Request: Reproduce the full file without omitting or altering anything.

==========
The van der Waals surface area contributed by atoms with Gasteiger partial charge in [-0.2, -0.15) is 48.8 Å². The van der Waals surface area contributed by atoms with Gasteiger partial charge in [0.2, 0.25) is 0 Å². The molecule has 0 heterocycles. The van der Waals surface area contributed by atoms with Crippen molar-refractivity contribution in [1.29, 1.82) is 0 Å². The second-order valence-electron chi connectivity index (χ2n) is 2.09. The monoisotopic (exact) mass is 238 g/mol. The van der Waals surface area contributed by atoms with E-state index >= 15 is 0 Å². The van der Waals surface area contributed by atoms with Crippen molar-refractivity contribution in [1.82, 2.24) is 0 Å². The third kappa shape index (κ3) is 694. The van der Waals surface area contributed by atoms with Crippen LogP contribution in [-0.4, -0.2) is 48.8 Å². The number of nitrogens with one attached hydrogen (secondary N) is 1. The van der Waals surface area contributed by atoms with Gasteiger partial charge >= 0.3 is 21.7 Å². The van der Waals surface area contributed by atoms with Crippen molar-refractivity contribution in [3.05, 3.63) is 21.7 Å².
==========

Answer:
The van der Waals surface area contributed by atoms with Gasteiger partial charge in [-0.2, -0.15) is 48.8 Å². The van der Waals surface area contributed by atoms with Gasteiger partial charge in [0.2, 0.25) is 0 Å². The molecule has 0 heterocycles. The van der Waals surface area contributed by atoms with Crippen molar-refractivity contribution in [1.29, 1.82) is 0 Å². The second-order valence-electron chi connectivity index (χ2n) is 2.09. The monoisotopic (exact) mass is 238 g/mol. The van der Waals surface area contributed by atoms with E-state index >= 15 is 0 Å². The van der Waals surface area contributed by atoms with Crippen molar-refractivity contribution in [1.82, 2.24) is 0 Å². The third kappa shape index (κ3) is 694. The van der Waals surface area contributed by atoms with Crippen LogP contribution in [-0.4, -0.2) is 48.8 Å². The number of nitrogens with one attached hydrogen (secondary N) is 1. The van der Waals surface area contributed by atoms with Gasteiger partial charge >= 0.3 is 21.7 Å². The van der Waals surface area contributed by atoms with Crippen molar-refractivity contribution in [3.05, 3.63) is 21.7 Å².